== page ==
As Mitt Romney's aura of inevitability grows, and conservatives yearn for Rick Santorum to get one last chance to challenge Romney one on one, Newt Gingrich is facing mounting calls to drop out of the race for the Republican presidential nomination. The former House speaker insists that he intends to stick around and pick up enough delegates to keep Romney from collecting the 1,144 he needs to seize the nomination outright. But Romney backer and 1996 GOP nominee Bob Dole says Gingrich's campaign is "probably finished, or almost finished," and many party insiders agree. What will it take for Newt to quit? Here, four theories:
1. He'll quit when he runs out of cash
Gingrich's campaign is "just plain broke," says Dave Levinthal at Politico. Team Gingrich spent more in February — $2.9 million — than it raised, and at last count, had more debt than cash on hand. Compounding that "dreary financial reality"? Newt now has dozens of creditors who are surely hounding him. Gingrich still has fans, and a message he wants to get out, says John Hinderaker at Power Line. But "he may well drop out." And if he does, "it will be because he can't pay his bills."
2. He'll quit when Mitt offers him a job
The campaign has restored Gingrich's long-lost "big-cheese status," says Michelle Cottle at The Daily Beast, and he doesn't want his "subsidized road trip" to ever end. That puts him in a "solid bargaining position" to demand something from the ultimate nominee. He might call it quits if Romney offers him an enticing post in a GOP administration — but it can't be something as big as a cabinet post, as that would scare independents into President Obama's camp. Still, it must be something befitting his "larger than life character." Head of moon colonies at NASA, perhaps?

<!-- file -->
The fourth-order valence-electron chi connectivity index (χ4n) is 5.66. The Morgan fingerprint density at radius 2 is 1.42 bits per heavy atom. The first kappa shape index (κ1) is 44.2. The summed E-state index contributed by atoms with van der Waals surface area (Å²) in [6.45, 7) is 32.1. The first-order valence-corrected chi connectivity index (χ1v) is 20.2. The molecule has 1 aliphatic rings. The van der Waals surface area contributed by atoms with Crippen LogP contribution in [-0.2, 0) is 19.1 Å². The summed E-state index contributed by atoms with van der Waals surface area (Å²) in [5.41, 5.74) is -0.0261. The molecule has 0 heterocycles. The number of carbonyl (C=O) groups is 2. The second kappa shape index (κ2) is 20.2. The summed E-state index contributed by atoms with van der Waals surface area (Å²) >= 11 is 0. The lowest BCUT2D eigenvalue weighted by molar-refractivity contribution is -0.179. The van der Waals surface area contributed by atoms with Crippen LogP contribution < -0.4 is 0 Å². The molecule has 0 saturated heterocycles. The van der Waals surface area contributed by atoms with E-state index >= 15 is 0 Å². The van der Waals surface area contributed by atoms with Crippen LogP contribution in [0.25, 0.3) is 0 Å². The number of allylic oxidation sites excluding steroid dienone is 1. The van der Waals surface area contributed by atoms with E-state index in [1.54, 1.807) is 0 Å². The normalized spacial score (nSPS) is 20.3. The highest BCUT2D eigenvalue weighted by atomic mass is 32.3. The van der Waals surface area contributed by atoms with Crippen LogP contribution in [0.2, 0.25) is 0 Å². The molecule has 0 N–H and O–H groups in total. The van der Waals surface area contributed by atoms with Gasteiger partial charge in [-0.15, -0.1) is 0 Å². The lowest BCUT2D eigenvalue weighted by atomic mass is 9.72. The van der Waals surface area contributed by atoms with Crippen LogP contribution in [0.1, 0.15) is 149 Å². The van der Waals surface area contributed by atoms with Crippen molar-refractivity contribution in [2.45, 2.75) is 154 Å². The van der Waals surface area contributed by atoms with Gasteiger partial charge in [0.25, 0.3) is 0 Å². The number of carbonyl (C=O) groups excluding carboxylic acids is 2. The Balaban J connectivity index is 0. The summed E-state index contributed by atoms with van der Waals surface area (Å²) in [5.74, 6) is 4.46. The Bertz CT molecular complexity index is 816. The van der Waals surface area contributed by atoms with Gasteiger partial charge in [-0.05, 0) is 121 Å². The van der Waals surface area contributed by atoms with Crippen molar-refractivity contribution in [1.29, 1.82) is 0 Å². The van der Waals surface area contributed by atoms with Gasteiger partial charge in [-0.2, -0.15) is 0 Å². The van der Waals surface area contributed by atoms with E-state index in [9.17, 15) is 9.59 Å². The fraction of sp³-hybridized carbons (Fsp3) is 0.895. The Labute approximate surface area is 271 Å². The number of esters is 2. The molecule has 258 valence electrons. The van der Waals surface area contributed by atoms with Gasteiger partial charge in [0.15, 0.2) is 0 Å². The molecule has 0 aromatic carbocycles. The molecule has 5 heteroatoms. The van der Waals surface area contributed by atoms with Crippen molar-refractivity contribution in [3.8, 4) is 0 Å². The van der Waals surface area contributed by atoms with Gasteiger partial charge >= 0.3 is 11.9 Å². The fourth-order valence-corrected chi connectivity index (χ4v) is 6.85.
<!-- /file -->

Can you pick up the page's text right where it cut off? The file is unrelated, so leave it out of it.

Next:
3. He'll quit when he loses at the convention
Even after his last-place finish in Tuesday's Illinois primary, Gingrich says he plans to stick around until the Republican convention in Tampa. "As Gingrich sees it," says Steve Benen at MSNBC, "if no candidate has the 1,144 delegates needed to claim the nomination" when primary voting ends on June 26, things won't be settled until the August convention. Of course, that's hardly a winning plan — GOP rules say only candidates who have won five states can even earn a spot on the first ballot at an open convention. Gingrich has only won two so far, and his chances of picking up another three grow dimmer as Romney appears more and more inevitable.
4. He'll quit any day now
"Gingrich will soon drop out," says Steffen Schmidt at the Des Moines Register. "He is no longer the 'hardy warrior' fighting the 'good cause' for conservatives. He's become a 'pain in the butt.'" Gingrich's voters might start abandoning him in Saturday's Louisiana primary, says Stephanie Condon at CBS News. Many seem to be concluding that Santorum is the best shot conservatives have to beat the moderate Romney. Since Gingrich was staking his bid on the South, another loss or two there might get him to face reality.